'(a) General rule. Interest upon the amount determined as a deficiency shall be assessed at the same time as the deficiency, shall be paid upon notice and demand from the collector, and shall be collected as a part of the tax, at the rate of 6 per centum per annum from the date prescribed for the payment of the tax * * * to the date the deficiency is assessed, or, in the case of a waiver under section 272(d), to the thirtieth day after the filing of such waiver or to the date the deficiency is assessed whichever is the earlier. * * *'

 ' § 3771. Interest on overpayments

 '(a) Rate. * * *

 '(b) Period. Such interest shall be allowed and paid as follows:

 '(1) Credits. In the case of a credit, from the date of the overpayment to the due date of the amount against which the credit is taken, but if the amount against which the credit is taken is an additional assessment of a tax imposed by the Revenue Act of 1921, 42 Stat. 227, or any subsequent Revenue Act, then to the date of the assessment of that amount.'

 The statutory provisions are clear and unambiguous and expressly applicable. The government urges, however, that thus reading them gives rise to an inequitable result; and so the plain words of the statute should be ignored and expression given to an asserted legislative policy that the taxpayer ought not to be allowed to recover interest on the overpayments for a period when the government is barred from collecting interest on the deficiencies.

 The statutory sections, themselves, give rise to no inherently inequitable situation, and when the statute is plain and unequivocal there is no need to go behind it to search for the legislative policy.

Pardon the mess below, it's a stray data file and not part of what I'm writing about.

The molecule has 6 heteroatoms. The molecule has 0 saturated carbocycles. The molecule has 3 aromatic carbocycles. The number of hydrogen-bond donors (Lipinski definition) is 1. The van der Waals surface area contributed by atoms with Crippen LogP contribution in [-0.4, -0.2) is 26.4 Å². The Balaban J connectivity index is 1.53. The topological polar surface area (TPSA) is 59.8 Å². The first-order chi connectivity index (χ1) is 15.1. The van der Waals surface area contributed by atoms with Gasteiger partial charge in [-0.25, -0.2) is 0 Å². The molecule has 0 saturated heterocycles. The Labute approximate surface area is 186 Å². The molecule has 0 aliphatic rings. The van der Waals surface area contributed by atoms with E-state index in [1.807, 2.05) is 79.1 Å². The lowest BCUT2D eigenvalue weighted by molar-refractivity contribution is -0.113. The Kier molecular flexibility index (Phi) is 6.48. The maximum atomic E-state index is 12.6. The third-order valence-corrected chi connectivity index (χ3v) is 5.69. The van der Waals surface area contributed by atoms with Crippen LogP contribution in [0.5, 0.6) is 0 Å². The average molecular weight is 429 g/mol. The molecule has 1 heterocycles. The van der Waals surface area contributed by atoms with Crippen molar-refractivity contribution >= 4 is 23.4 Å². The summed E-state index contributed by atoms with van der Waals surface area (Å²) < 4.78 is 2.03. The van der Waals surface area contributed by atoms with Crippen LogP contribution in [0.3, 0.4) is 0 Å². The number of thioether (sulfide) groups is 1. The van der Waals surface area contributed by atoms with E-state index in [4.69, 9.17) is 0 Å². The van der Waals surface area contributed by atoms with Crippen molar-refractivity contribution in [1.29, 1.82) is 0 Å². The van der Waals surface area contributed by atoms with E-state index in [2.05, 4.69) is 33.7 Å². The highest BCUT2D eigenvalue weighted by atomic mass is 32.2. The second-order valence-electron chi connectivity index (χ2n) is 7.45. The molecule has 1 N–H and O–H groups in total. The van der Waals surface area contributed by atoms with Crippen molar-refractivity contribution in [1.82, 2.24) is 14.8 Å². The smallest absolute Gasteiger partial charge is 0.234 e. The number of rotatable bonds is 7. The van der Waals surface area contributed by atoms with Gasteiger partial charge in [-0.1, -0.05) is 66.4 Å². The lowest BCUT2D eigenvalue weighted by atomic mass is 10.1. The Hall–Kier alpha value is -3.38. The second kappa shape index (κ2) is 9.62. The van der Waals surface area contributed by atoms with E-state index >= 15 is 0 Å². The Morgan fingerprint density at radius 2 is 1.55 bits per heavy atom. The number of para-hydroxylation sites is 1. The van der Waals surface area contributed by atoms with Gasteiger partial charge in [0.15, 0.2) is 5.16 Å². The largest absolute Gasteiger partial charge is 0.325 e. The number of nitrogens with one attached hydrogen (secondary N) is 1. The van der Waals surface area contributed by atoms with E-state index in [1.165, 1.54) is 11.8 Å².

The purpose of Section 272(d) is obviously to permit the taxpayer to settle his tax liability and the government to get its money without delay where no controversy remains between the taxpayer and the Commissioner. To induce the taxpayer to execute the waiver, Section 292 provides that interest on the deficiencies shall run only until the thirtieth day after filing of the waiver.

 While saving the taxpayer from the continued running of interest against him, Section 292 also protects the government from the abrupt termination of the running of interest by the filing of the waiver. The Commissioner has the thirty day period of grace in which to act.

 By the waiver the taxpayer consented to the assessment and collection of the deficiencies and to the overassessments determined by the government's audit. There is then no reason for further delay. The waiver releases the Commissioner from the waiting period provided by Section 272, before he may assess.

 The statutory sections appear to express a carefully integrated program providing for interest, fully protecting both the government and the taxpayer. Had the Commissioner acted within the thirty day period provided, and made the assessment, the interest running on both the deficiencies and the overpayments would have terminated together. Failure of the government to take advantage of the protection offered it does not seem to me to be grounds for ignoring the explicit provisions of Section 3771(b)(1).

 In Max Factor & Co. v. United States, 51-1 U.S.T.C.Par. 9195, (D.C.Cal.1951), a similar case, Judge Yankwich held that interest must be computed in accordance with the provisions of Section 3771(b)(1). The United States did not appeal the Factor case.

 Plaintiff's motion for summary judgment is granted Defendant's cross-motion for summary judgment is denied.

 Settle order on notice.